Once we have the format of the data, and the number of bytes in the data chunk, it's trivial to figure out how long the sample will take to play.

Btw, please note that this only looks for WAVE_FORMAT_PCM samples - there are other constant bitrate formats that could be supported but I wanted to hard code this to just PCM samples (it IS just a sample program).

To verify that my calculation is correct, I took my function and dropped it into a tiny test harness:

`int _tmain(int argc, _TCHAR* argv[]){    if (argc != 2)    {        printf("Usage: WaveLength <.WAV file name>\n");        exit(1);    }    DWORD waveLengthInMilliseconds = CalculateWaveLength(argv[1]);    printf("File %S is %d milliseconds long\n", argv[1], waveLengthInMilliseconds);     DWORD soundStartTime = GetTickCount();    PlaySound(argv[1], NULL, SND_SYNC);    DWORD soundStopTime = GetTickCount();    printf("Playing %S took %d milliseconds actually\n", argv[1], soundStopTime - soundStartTime);    return 0;} `

` `

If I run this on some of the Vista sounds, I get:

C:\Users\larryo\Documents\Visual Studio 2005\Projects\WaveLength>debug\WaveLength.exe "c:\Windows\Media\Windows Exclamation.wav"
File c:\Windows\Media\Windows Exclamation.wav is 2020 milliseconds long
Playing c:\Windows\Media\Windows Exclamation.wav took 2281 milliseconds actually

The difference between the actual time and the calculated time is the overhead of the PlaySound API itself.  You can see this by trying it on other .WAV files - there appears to be about 200ms of overhead (on my dev machine) associated with building the audio graph and tearing it down.

• Hey this is great! One more question though. How long does it take to run an empty loop? I'll just do an empty loop until enough time goes by for the sound to play.

:)

• I guess this would be good information to have if you need to display an estimate to the user, but I hope nobody uses it to determine when to free the sample buffer after an asynchronous call.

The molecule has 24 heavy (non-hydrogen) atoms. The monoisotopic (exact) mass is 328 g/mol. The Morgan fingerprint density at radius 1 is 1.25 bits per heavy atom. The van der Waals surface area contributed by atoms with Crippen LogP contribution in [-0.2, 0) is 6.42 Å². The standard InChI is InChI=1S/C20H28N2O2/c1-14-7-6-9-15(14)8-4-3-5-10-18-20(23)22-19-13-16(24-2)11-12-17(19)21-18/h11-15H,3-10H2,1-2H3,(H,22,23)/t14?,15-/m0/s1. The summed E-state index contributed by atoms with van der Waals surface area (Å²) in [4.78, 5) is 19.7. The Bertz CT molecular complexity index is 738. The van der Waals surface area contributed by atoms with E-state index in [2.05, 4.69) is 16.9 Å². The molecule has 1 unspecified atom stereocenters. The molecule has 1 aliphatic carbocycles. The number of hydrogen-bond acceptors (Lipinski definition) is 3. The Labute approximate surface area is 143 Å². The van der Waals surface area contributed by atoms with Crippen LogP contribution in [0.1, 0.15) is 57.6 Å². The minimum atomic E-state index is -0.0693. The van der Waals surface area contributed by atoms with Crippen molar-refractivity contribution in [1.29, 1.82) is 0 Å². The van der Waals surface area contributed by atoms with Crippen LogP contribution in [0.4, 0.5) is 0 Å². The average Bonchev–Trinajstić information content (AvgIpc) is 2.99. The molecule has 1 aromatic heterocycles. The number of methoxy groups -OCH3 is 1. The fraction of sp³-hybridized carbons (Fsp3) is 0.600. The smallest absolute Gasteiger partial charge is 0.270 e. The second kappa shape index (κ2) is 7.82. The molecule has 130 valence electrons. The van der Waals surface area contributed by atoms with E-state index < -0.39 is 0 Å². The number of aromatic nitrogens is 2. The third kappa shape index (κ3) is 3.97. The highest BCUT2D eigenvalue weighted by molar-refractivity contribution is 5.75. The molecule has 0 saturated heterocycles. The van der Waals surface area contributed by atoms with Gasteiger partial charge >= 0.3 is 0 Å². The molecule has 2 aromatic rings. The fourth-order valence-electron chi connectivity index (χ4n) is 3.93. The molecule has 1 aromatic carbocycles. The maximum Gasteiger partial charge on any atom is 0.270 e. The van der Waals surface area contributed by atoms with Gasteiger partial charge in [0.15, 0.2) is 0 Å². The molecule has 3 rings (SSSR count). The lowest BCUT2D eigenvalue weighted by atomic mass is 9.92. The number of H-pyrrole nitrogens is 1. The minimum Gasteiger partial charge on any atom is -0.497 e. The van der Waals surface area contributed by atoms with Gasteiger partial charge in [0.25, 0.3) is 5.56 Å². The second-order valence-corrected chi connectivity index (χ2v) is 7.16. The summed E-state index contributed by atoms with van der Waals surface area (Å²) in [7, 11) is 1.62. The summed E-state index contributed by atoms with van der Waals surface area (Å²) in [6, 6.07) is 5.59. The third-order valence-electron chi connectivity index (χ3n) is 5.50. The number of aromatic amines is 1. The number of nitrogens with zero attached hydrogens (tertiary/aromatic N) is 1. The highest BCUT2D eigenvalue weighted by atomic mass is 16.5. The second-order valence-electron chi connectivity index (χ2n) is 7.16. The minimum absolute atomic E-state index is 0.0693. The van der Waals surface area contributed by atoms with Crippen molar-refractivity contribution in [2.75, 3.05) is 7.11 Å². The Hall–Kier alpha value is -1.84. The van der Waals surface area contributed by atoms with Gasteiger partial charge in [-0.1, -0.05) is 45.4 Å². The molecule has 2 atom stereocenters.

• A bit of a minor nitpick, but you're mixing your CHARs, TCHARs, and WCHARs, as Michael Kaplan might say.

You should explicitly make that wmain instead of main, especially given the use of %S.  Otherwise, somebody's going to have a nasty run-off-the-end-of-the-string-buffer crashy-surprise if they build your sample without /DUNICODE and printf("...%S...") runs off the end of argv[1], since it's looking for a "\0\0" and not a "\0" (Unicode string, not ANSI string).

• I'll add that non-WAVE_FORMAT_PCM .wav files have a "fact" chunk which contains the length of the stream in frames.  Divide this by the number of frames per second (nSamplesPerSec in the format section) and you have the length of the file in seconds.

• > The difference between the actual time and the calculated

> time is the overhead of the PlaySound API itself.

Sure.  It still means that it's not easy for the calling application to really know when to free the memory.  The caller still has to do polling.

In Windows 95 OSR2 the difference was even longer.  Sure it was due to a bug and Microsoft developed a fix internally, but Microsoft didn't allow existing customers to get the fix.

Wednesday, January 10, 2007 7:28 PM by Skywing

> A bit of a minor nitpick, but you're mixing your CHARs,

> TCHARs, and WCHARs,

I thought it wasn't socially acceptable to notice that?  I was thermonucleated a few days ago for noticing things like that.

> as Michael Kaplan might say.

Oops.  Does that mean a(nother) thermonuclear civil war will start inside Microsoft?

> especially given the use of %S

By the way does that mean that %S works in ordinary Windows versions?  I didn't test it.  I only found it broken in Windows CE and had to make a bunch of calls to MultiByteToWideChar as a workaround.

• Skywing: He could also have just used _tprintf with an _T("") format arg. But yeah, I prefer to just explicitly use the WCHAR version of things as well, rather than the TCHAR version. Much less error-prone.

• Shouldn't the cast to LONGLONG take place before the multiply by 1000?

• Phaeron: Hmm, I think you might be right.  I never remember the order of promotion (whether the multiply happens before the promotion or after).

• Explicit C-style casts in C and C++ have higher precedence than binary mathematical operators, but lower precedence than unary operations like function calls, the . or -> operators, and the ++ and -- operators. C++ casts (e.g. static_cast<type>(x))and the use of the function-style cast (e.g. LONGLONG(x)) have equal precedence with function calls.